What Does Creativity Mean to You?

When I was at school, careers’ advice – at least at my girls’ grammar school – was essentially non-existent. Perhaps boys’ schools did better; after all, for my generation of women, ‘careers’ weren’t a matter for serious concern. I certainly believed, as I expect many of my peers did, that going to university would lead to a few years of random work followed by marriage and housewifery with a child or three to keep me busy. The pictured advertisement from my school magazine illustrates neatly the sort of expectations that were implicit in society around 1970, if not in my actual school where we were at least encouraged to get a degree. Get yourself some nice high heels and a tight skirt and girls like you could become ‘cashiers, supervisors, income tax specialists and officers in the Executor and Trustee Department.’ As even more of an inducement this ad added ‘Barclays has two women branch managers’.

School magazine

My own life didn’t turn out like that. I neither became a Bank manager nor settled down at 25, but that wasn’t because at any point I was offered serious careers advice other than from mentors once I was already on the path of research. It would be nice to think that schools were able to do rather better than on this front these days, but it all seems incredibly patchy. Following the 2011 Education Act

‘responsibility for careers education was transferred from local authorities to schools and colleges, but without any associated extra funding’

according to the introduction to a recent House of Lords debate on the topic, introduced and championed by crossbench peer Lord Aberdare. This shift in responsibility has led to fairly disastrous consequences for years of students in many schools. Reading the report of the whole debate in Hansard gave a gloomy picture of what has been, but more optimism about current changes.

As Lord Aberdare said, with the best will in the world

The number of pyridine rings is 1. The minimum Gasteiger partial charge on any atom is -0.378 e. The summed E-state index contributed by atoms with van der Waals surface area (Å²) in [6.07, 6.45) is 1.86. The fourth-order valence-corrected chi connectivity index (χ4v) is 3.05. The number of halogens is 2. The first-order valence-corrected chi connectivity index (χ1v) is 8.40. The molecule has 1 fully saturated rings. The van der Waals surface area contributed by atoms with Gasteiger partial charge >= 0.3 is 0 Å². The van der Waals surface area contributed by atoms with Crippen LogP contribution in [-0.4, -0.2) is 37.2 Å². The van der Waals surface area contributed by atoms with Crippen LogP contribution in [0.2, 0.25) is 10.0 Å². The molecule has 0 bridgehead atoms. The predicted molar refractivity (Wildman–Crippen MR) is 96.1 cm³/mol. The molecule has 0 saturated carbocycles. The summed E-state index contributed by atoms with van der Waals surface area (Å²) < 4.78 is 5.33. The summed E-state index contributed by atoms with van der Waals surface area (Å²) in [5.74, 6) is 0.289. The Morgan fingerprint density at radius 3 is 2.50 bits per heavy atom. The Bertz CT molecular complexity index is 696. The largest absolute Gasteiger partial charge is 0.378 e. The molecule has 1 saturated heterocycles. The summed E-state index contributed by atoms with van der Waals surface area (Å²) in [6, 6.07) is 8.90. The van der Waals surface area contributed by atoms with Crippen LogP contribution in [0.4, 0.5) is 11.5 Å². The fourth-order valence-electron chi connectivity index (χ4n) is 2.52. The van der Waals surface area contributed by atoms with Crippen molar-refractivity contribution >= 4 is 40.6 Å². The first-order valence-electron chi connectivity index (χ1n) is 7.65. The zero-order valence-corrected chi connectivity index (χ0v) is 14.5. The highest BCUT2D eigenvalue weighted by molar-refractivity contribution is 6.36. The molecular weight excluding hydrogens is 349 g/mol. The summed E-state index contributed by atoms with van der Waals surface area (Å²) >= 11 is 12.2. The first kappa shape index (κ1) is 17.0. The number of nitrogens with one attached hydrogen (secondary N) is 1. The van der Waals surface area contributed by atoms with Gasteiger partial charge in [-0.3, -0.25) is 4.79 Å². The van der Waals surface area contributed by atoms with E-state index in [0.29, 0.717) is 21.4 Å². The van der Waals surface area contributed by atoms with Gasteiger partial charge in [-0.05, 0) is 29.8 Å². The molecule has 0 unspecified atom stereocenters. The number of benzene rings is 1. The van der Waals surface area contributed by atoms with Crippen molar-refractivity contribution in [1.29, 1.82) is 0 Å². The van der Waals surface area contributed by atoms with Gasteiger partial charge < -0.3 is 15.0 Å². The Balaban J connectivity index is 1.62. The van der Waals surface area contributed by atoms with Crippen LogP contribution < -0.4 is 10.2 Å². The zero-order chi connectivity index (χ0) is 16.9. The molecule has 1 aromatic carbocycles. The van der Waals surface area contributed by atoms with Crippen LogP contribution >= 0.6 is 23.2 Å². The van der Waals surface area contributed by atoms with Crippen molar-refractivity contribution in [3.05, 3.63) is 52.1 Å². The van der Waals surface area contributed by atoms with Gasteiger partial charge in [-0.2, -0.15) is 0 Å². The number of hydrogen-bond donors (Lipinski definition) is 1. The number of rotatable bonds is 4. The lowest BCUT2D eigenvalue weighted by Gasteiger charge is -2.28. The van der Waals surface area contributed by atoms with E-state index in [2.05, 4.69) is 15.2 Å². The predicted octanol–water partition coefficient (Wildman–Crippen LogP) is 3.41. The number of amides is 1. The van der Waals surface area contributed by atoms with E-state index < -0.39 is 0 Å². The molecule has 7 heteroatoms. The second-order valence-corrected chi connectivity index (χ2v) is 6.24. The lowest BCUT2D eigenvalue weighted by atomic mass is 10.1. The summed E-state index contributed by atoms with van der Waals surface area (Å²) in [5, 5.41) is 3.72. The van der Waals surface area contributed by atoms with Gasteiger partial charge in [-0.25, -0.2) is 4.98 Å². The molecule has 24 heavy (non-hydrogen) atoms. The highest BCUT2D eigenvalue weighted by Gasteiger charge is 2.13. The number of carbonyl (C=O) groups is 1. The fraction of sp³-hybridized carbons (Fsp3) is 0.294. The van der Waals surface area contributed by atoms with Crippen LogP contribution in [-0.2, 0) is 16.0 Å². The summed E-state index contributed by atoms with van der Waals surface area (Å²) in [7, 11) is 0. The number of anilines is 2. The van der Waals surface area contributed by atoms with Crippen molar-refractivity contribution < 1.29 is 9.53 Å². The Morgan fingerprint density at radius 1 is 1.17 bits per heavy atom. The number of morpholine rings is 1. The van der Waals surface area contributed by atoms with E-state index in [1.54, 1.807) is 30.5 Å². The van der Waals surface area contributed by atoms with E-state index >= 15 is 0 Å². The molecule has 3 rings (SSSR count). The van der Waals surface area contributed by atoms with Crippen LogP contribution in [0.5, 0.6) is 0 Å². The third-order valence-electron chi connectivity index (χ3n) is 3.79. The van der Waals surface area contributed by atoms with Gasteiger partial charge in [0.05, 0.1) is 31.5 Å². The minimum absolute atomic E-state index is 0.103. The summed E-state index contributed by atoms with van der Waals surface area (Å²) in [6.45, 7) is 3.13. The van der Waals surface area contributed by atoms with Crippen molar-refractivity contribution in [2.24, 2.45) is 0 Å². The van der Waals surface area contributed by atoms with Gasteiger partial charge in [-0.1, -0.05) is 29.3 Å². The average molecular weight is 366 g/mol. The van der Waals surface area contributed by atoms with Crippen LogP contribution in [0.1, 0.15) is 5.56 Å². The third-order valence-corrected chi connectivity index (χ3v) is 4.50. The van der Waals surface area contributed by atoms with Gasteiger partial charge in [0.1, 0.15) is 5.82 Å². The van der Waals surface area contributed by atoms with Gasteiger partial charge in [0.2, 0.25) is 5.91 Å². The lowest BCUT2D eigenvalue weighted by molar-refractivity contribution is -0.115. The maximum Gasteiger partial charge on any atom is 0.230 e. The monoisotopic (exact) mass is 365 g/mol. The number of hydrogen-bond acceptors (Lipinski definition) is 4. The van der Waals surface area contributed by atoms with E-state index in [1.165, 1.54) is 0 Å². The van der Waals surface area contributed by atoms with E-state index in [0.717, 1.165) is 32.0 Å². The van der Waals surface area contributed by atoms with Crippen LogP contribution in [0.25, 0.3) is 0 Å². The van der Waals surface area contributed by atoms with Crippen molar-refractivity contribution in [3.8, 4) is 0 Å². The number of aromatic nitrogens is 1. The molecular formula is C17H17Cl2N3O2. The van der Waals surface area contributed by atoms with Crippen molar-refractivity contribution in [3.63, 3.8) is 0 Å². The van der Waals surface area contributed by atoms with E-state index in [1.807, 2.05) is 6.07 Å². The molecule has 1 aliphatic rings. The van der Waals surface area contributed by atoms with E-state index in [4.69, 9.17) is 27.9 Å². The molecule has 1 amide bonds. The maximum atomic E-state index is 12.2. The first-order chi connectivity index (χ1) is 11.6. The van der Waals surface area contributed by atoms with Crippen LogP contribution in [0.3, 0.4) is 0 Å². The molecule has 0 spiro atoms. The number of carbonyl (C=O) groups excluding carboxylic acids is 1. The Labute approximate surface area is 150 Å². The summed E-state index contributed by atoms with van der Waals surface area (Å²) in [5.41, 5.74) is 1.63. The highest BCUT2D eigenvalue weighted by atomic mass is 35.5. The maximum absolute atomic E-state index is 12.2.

‘Teachers are not the right people to deliver careers education; most have neither the skills nor experience needed. That is why schools need access to independent, impartial careers guidance from trained and qualified professionals.’

A new organisation, set up in 2014 the Careers and Enterprise Company, seems to be moving things very much in the right direction. Bursaries are available – although not necessarily enough –to help schools identify and train their careers leaders.  Skilled help should be becoming available to the children coming through the system now and in the future.

Speaker after speaker in this debate talked with passion about the importance of appropriate advice and the recent past failures in the system. Some considered the issues around inequality, inclusion and the path for those destined not to go to university. Others looked with optimism towards the future with its new structures. However, I spotted another problem starting to raise its rather ugly head. If we want to believe CP Snow’s Two Cultures are a thing of the past, that such boundaries between Art and Science have vanished in our brave new world, I see a parallel division being introduced in some speakers’ minds from this debate hinging around the word ‘creative’. Creative is now used to mean something very different from what I might wish.  The overall and alarming sentiment is perhaps best captured in the brief sentence

‘As we have heard, there is a growing need for STEM skills, but not at the expense of creative skills’

a remark made by LibDem Peer Baroness Garden of Frognal. Science is, apparently, not creative!